Keywords: Children, congenital adrenal hyperplasia, deficiencies of 21-hydroxylase, 11β-hydroxylase, 17α-hydroxylase, P450-oxidoreductase enzymes


How to cite this article:
Oyenusi EE, Oduwole AO, Okorie OO, Adekoya AO, Nwaogu NT, Asafo-Agyei SB. Congenital adrenal hyperplasia at the Lagos University Teaching Hospital: A 10-year review. J Clin Sci 2016;13:178-86

How to cite this URL:
Oyenusi EE, Oduwole AO, Okorie OO, Adekoya AO, Nwaogu NT, Asafo-Agyei SB. Congenital adrenal hyperplasia at the Lagos University Teaching Hospital: A 10-year review. J Clin Sci [serial online] 2016 [cited 2019 Oct 15];13:178-86. Available from: http://www.jcsjournal.org/text.asp?2016/13/4/178/192291


  Introduction Top


Congenital adrenal hyperplasia (CAH) encompasses a group of autosomal recessive disorders, each of which involves a deficiency of an enzyme involved in the synthesis of cortisol, aldosterone, or both. [1] The deficiencies of these enzymes and a consequent defect in cortisol biosynthesis leads to a compensatory increase in pituitary production of adrenocorticotrophic hormone (corticotrophin) and hypothalamic production of corticotrophin-releasing hormone owing to a lack of the usual negative feedback by cortisol. [1],[2] The increased production of corticotrophin results in overproduction of androgens from excessive stimulation of the adrenal glands which lead to female virilization and male precocious puberty. [1],[2]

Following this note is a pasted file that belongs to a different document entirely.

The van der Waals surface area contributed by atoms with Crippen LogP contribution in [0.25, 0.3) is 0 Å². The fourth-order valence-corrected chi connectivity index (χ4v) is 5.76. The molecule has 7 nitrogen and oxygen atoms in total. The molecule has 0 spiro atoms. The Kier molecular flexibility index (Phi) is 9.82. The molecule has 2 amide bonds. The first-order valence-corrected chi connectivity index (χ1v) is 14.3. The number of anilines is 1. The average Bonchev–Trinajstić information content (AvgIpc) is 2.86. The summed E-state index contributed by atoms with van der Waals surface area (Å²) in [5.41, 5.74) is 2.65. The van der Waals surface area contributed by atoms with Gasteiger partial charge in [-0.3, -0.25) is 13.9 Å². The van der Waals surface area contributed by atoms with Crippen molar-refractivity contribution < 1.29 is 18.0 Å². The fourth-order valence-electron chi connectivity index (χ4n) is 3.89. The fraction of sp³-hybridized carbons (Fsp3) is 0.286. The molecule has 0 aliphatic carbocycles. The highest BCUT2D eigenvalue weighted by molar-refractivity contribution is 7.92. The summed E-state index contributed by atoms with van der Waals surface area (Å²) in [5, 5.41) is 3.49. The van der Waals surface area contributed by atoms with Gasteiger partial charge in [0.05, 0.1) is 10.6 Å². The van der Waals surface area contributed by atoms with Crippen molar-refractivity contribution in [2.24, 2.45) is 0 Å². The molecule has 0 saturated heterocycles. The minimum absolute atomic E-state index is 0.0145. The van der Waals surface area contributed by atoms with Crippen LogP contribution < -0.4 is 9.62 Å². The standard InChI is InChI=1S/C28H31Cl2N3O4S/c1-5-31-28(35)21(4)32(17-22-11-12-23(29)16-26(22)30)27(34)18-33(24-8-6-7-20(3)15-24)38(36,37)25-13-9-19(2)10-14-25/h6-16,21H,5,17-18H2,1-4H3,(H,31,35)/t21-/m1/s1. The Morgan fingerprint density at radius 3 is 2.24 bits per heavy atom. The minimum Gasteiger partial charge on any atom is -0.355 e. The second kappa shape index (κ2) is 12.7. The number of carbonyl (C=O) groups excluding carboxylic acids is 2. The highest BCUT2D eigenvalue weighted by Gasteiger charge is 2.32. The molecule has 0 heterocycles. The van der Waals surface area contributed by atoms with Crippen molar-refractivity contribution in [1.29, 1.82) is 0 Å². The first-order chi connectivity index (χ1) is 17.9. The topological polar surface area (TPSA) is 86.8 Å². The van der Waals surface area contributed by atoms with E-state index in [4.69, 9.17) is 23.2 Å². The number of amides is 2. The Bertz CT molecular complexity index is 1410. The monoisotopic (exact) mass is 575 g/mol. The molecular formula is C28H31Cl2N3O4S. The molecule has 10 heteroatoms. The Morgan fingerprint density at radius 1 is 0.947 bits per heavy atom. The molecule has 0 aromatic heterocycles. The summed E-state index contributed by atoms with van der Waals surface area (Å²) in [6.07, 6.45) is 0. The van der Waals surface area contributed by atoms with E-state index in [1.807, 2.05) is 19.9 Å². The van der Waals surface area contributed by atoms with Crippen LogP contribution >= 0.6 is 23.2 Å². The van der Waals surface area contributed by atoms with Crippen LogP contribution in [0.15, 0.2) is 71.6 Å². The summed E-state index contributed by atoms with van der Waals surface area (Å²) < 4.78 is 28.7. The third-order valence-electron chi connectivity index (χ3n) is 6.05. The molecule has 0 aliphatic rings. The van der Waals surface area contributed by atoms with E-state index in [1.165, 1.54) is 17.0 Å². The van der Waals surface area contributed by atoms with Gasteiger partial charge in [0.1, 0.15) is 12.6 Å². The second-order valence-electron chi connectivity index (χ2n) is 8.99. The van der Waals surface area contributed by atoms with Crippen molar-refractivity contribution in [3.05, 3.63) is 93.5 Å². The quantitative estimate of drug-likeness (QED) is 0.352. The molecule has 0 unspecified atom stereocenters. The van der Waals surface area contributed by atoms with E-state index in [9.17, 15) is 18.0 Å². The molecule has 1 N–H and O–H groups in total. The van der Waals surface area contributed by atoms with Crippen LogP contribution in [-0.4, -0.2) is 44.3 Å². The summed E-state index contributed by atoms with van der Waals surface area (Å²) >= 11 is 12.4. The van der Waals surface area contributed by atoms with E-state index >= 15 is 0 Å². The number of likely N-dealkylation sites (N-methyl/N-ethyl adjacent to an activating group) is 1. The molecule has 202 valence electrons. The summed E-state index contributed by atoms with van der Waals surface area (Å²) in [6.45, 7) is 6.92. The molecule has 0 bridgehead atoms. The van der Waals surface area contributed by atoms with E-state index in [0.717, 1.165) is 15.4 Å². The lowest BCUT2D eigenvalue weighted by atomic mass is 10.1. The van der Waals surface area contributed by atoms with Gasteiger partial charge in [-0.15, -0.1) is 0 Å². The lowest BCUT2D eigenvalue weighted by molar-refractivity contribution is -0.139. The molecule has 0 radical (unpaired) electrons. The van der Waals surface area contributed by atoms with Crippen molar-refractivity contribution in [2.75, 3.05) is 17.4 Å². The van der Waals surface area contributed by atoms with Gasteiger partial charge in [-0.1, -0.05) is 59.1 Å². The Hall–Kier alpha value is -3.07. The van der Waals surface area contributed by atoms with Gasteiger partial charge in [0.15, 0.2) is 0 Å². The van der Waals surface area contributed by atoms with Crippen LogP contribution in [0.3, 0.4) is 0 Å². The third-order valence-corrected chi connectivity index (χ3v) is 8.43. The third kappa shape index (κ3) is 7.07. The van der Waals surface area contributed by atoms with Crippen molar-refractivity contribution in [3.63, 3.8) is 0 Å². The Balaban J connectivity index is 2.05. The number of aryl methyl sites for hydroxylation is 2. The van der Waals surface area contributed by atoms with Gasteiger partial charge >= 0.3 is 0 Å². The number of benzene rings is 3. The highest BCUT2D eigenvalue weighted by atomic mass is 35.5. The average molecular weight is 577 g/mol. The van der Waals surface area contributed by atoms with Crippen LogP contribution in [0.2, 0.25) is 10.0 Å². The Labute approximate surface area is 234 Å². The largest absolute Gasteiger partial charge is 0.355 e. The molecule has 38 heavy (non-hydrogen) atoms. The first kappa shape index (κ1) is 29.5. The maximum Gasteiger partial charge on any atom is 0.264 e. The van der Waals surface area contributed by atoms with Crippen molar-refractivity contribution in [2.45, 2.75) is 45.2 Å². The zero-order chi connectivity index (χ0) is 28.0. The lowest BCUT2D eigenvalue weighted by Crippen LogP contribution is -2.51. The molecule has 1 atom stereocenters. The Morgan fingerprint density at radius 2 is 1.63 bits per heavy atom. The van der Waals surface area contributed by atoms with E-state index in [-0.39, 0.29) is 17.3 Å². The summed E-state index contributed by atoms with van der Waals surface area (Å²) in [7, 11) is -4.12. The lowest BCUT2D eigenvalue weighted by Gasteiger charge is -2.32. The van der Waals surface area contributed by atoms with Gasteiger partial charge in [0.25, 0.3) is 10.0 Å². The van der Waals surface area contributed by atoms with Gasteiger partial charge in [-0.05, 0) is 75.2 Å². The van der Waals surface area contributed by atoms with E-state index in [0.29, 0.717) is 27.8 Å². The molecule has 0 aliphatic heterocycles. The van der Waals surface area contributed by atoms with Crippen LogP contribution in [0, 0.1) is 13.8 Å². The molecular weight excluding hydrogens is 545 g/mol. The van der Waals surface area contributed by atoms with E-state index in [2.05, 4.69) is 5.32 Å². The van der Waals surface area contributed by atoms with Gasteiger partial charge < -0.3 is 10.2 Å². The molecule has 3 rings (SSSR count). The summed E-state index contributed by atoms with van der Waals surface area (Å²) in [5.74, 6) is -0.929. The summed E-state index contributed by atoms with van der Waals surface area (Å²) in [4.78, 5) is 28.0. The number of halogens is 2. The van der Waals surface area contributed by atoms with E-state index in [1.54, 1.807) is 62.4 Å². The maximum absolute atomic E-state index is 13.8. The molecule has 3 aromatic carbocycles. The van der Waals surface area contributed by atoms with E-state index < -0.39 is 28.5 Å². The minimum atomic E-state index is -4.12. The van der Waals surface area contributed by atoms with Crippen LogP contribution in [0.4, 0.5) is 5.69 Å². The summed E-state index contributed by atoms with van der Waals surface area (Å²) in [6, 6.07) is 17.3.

More than 90% of CAH are caused by 21-hydroxylase deficiency (21HD), found in 1:10,000-1:15,000 live births. [1],[2] This enzyme catalyzes the conversion of 17-hydroxyprogesterone (17-OHP) to 11-deoxycortisol and conversion of progesterone to deoxycorticosterone (DOC). [1],[2] The deficiency due to this enzyme activity is clinically divided into three phenotypes: Salt wasting, simple virilizing, and nonclassic. [1],[2] Other enzymes include 11 β-hydroxylase which converts DOC to corticosterone and converts 11-deoxycortisol to cortisol; 17α-hydroxylase which converts pregnenolone to 17-hydroxy pregnenolone and converts progesterone to 17-OHP. [1],[2] Other enzyme deficiencies occur rarely. [1],[2]

In ideal settings with optimal laboratory and imaging resources, the diagnosis of CAH depends on the demonstration of the inadequate production of cortisol, aldosterone, or both in the presence of accumulation of excess concentrations of precursor hormones, as follows. [2],[3],[4]

21-hydroxylase deficiency

High serum concentration of 17-OHP and urinary pregnanetriol (metabolite of 17-OHP) in the presence of clinical features suggestive of the disease and elevated 24 h urinary 17-ketosteroid levels.

Salt-wasting forms of congenital adrenal hyperplasia

Low serum aldosterone concentrations, hyponatremia, hyperkalemia, and elevated plasma renin activity (PRA), indicating hypovolemia.

11-beta-hydroxylase deficiency